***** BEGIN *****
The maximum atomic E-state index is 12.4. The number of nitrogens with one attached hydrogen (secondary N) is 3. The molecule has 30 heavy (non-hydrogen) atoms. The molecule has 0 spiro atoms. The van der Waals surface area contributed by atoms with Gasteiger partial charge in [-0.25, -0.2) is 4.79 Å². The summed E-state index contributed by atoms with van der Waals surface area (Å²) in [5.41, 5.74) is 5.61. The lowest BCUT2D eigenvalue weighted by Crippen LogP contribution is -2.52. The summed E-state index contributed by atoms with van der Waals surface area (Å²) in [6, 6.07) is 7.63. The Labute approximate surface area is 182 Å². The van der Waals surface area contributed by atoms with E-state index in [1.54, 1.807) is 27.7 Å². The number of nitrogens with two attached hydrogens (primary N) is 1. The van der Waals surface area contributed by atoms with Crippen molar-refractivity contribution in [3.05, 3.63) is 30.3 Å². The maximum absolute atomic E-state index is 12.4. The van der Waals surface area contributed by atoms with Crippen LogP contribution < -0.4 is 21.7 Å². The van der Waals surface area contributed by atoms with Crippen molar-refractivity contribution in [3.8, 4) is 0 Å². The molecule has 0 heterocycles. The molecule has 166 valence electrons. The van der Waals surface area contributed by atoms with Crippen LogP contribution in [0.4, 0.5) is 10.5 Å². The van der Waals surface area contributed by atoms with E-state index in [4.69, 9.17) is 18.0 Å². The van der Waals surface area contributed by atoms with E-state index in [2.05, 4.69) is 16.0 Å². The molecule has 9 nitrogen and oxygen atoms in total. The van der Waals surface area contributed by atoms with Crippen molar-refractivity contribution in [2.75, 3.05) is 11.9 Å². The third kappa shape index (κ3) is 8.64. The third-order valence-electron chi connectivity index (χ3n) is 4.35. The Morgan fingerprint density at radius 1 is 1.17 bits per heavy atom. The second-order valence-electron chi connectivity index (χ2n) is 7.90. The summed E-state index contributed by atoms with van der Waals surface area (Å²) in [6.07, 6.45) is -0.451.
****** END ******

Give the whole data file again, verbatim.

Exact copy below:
The maximum atomic E-state index is 12.4. The number of nitrogens with one attached hydrogen (secondary N) is 3. The molecule has 30 heavy (non-hydrogen) atoms. The molecule has 0 spiro atoms. The van der Waals surface area contributed by atoms with Gasteiger partial charge in [-0.25, -0.2) is 4.79 Å². The summed E-state index contributed by atoms with van der Waals surface area (Å²) in [5.41, 5.74) is 5.61. The lowest BCUT2D eigenvalue weighted by Crippen LogP contribution is -2.52. The summed E-state index contributed by atoms with van der Waals surface area (Å²) in [6, 6.07) is 7.63. The Labute approximate surface area is 182 Å². The van der Waals surface area contributed by atoms with E-state index in [1.54, 1.807) is 27.7 Å². The number of nitrogens with two attached hydrogens (primary N) is 1. The van der Waals surface area contributed by atoms with Crippen molar-refractivity contribution in [3.05, 3.63) is 30.3 Å². The maximum absolute atomic E-state index is 12.4. The van der Waals surface area contributed by atoms with Crippen LogP contribution < -0.4 is 21.7 Å². The van der Waals surface area contributed by atoms with Crippen molar-refractivity contribution in [3.8, 4) is 0 Å². The molecule has 0 heterocycles. The molecule has 166 valence electrons. The van der Waals surface area contributed by atoms with Crippen LogP contribution in [0.4, 0.5) is 10.5 Å². The van der Waals surface area contributed by atoms with E-state index in [4.69, 9.17) is 18.0 Å². The van der Waals surface area contributed by atoms with E-state index in [2.05, 4.69) is 16.0 Å². The molecule has 9 nitrogen and oxygen atoms in total. The van der Waals surface area contributed by atoms with Crippen molar-refractivity contribution in [2.75, 3.05) is 11.9 Å². The third kappa shape index (κ3) is 8.64. The third-order valence-electron chi connectivity index (χ3n) is 4.35. The Morgan fingerprint density at radius 1 is 1.17 bits per heavy atom. The second-order valence-electron chi connectivity index (χ2n) is 7.90. The summed E-state index contributed by atoms with van der Waals surface area (Å²) in [6.07, 6.45) is -0.451.